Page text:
I am commenting on this, of course, largely for the second item. Access to data, services and even edge devices must be very loosely coupled to work in a cloud computing world. This is one great example of how you could architect for that eventuality, in my opinion.

Children of the Net: Why Our Decendents Will Love The Cloud

January 23, 2008 2 comments

Our children–or perhaps our grandchildren–won’t remember a time when there was a PC on every desk, or when you had to go to Fry’s Electronics to buy a shrink-wrapped copy of your favorite game. This, as Nick notes frequently in The Big Switch, is one of the real parallels between what our ancestors went through with electrification and what we have yet to go through with compute utilities. Heck, I already find it hard to remember when I didn’t have access to the World Wide Web, and in what year all of that changed. Also, I’m frankly already taking the availability of services from the cloud for granted.

My Dad used to tell me stories of when he lived in a house in Scotland with only a few lights and no other electrical appliances, no indoor plumbing and no telephone. I can’t imagine living like that, but it was just about 50-60 years ago. Those born in the latter half of the twentieth century (in an industrialized country) are perhaps the first to live a lifetime without seeing or experiencing life without multiple sockets in every room. It is unimaginable what life was like for our ancestors pre-electrification.

There will likely be both positive and negative consequences that come from any innovation, but to the innovator’s descendants, they won’t remember things any other way. In the end, once basic needs are taken care of, all human kind cares about is lifestyle anyway, so the view of how “good” an “era” is, is largely driven by how well those needs are taken care of. One of those basic needs is the need to create/learn/adapt, but another one is the need for predictability of outcome. This constant battle between the yearn for freedom and the yearn for control is what makes human culture evolve in brilliantly intricate ways.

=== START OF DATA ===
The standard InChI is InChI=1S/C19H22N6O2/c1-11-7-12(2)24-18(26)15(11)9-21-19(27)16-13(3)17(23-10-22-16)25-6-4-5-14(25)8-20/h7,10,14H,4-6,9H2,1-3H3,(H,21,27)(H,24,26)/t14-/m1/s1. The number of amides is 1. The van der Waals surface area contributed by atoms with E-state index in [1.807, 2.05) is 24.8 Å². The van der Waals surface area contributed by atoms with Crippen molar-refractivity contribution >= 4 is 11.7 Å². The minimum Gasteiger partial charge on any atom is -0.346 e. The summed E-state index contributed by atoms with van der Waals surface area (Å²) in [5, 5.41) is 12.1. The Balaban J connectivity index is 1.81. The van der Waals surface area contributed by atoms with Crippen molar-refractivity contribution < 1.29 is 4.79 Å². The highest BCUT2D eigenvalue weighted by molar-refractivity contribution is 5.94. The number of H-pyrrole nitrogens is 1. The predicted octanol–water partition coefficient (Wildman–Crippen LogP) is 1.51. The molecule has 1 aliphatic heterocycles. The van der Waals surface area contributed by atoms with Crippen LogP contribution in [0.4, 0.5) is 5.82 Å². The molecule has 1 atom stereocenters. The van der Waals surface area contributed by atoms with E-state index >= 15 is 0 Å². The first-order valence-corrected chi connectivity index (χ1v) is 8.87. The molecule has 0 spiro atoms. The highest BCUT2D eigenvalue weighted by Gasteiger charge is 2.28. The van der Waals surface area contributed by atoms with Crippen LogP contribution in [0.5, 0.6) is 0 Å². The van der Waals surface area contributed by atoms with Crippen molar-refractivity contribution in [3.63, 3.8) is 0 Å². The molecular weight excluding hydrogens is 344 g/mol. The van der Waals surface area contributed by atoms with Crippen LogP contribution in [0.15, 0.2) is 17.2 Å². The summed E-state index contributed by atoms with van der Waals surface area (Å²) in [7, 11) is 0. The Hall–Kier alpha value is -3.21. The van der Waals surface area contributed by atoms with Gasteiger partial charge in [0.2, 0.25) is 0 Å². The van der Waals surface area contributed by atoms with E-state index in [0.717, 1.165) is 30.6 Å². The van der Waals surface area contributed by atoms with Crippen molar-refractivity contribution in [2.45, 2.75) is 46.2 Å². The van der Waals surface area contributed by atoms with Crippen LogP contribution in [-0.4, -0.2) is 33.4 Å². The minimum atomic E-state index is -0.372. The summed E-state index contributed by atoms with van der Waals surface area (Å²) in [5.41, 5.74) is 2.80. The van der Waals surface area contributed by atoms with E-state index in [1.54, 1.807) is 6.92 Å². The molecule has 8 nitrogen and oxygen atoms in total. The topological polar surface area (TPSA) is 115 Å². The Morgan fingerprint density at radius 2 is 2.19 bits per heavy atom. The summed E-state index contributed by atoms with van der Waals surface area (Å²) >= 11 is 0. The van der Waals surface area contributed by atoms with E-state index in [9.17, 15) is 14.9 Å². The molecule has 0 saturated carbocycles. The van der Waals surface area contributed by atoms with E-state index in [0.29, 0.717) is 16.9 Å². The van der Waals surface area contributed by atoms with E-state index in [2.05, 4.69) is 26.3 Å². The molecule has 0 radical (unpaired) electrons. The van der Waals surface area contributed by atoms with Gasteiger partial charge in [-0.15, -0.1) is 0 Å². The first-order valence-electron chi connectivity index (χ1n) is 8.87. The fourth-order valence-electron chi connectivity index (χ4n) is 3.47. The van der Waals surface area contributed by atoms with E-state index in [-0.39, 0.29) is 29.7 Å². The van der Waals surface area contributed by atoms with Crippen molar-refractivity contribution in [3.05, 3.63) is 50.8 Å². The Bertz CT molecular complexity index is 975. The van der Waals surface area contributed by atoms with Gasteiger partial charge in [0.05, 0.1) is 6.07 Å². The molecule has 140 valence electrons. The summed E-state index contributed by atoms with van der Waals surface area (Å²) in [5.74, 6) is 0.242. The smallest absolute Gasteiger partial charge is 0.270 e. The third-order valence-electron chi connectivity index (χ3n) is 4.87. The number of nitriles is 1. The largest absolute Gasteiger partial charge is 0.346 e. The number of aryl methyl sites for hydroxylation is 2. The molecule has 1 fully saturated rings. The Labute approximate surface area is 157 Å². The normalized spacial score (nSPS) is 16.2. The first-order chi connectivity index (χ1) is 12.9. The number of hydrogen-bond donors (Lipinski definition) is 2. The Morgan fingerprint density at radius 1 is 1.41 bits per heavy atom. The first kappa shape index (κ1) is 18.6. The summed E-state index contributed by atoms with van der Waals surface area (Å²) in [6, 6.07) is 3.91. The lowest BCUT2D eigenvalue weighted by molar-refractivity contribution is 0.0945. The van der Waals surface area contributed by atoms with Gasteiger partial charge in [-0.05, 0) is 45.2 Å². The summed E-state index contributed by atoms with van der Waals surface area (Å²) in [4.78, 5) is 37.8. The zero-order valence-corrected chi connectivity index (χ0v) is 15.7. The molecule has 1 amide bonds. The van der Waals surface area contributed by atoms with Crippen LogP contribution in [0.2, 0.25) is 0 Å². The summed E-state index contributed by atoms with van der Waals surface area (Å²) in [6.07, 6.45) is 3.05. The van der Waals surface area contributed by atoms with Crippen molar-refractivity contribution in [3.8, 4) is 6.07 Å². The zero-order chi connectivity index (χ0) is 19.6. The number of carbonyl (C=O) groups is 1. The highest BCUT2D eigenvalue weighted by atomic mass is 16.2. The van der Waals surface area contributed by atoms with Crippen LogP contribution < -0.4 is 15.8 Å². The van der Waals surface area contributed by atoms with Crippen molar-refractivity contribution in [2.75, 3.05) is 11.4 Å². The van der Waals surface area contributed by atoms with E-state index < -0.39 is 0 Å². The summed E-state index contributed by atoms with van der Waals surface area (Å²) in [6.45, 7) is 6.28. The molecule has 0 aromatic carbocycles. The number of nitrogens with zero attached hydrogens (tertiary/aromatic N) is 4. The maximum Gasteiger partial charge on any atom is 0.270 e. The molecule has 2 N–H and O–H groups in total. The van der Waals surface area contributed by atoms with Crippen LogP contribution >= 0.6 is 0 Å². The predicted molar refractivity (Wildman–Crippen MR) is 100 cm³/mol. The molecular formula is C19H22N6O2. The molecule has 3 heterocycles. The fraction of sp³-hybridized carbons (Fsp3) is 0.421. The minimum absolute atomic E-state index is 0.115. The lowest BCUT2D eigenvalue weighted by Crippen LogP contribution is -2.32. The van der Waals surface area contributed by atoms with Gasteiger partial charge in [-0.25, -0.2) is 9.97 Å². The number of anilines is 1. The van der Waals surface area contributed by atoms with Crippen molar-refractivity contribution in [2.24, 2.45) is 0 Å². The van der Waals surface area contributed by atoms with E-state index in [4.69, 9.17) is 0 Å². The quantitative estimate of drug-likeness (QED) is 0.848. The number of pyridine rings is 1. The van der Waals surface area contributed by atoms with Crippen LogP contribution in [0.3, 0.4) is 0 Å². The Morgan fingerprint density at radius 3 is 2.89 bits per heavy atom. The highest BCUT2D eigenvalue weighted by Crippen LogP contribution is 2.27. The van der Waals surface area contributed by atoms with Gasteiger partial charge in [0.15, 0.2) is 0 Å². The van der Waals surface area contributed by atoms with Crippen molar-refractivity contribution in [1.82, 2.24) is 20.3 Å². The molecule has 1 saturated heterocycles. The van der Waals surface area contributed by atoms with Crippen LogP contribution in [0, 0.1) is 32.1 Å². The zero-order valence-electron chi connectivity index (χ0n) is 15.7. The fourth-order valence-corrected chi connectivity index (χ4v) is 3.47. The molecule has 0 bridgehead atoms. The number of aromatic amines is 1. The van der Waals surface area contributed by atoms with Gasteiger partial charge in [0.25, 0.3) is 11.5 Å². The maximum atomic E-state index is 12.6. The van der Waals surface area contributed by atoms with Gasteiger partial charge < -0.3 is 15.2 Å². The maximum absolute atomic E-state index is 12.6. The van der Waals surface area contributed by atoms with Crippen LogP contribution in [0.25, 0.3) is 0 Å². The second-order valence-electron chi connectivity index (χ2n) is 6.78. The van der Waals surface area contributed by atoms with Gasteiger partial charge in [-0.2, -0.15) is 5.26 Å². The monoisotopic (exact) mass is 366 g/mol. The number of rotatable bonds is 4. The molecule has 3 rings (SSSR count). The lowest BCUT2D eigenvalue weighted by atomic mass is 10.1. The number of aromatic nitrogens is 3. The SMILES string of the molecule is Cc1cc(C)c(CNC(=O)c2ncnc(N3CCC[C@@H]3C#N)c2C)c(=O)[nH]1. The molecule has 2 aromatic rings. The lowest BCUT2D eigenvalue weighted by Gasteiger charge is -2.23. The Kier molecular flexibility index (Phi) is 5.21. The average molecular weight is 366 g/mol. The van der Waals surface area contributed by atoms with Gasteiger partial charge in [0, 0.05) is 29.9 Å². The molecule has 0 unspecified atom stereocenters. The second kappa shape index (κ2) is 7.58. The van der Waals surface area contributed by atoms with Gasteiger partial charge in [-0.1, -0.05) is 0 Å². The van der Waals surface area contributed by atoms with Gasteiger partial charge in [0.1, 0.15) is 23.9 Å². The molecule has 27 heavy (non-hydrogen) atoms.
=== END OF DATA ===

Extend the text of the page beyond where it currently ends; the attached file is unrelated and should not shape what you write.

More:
I for one hold out hope that our descendants will be increasingly satisfied with their lifestyles, which–in the end–is probably what we all want to see happen. Will those lifestyles be better or worse from our perspective as ancestors? Who knows…but it won’t really matter, now, will it?

Of course, one of the biggest challenges to humanity is meeting even the basic needs of its entire population. To date, the species has failed to achieve this–the study of economics is largely targeted at understanding why this is. Cloud computing could, as Nick suggests, actually make it more difficult for some groups of people to meet their basic needs, but I would argue that this would be counter productive to the rest of society.

At the core of my argument is the fact that so much of online business is predicated on massive numbers of people being able to afford a given product. Nick argues that life in the newspaper world shows us the future of most creative enterprises; the ease of the masses to create and find content makes it difficult to sell advertising to support newspapers, thus the papers struggle. But if huge numbers of people are out of work, with no one valuing their talents and experience, that will lead to less consumer spending. Less consumer spending will lead to less advertising, which will in turn lead to less income for “the cloud” (i.e. those companies making money from advertising in the cloud). Its a horribly negative feedback cycle for online properties/services, and one I think will fail to come to pass.

The alternative is that the best of the talent out there continue to find ways to get paid, while the masses are still encouraged to participate. Newspaper journalists are already finding opportunities online, though perhaps at a slower pace then some would like. I believe that ventures such as and even YouTube will create economic opportunities for videographers and film makers to rise above the noise. Musicians are already experimenting with alternative online promotion and sales tools that will change the way we find, buy and consume music. Yes, the long tail will flourish, but the head of the tail will continue to make bank.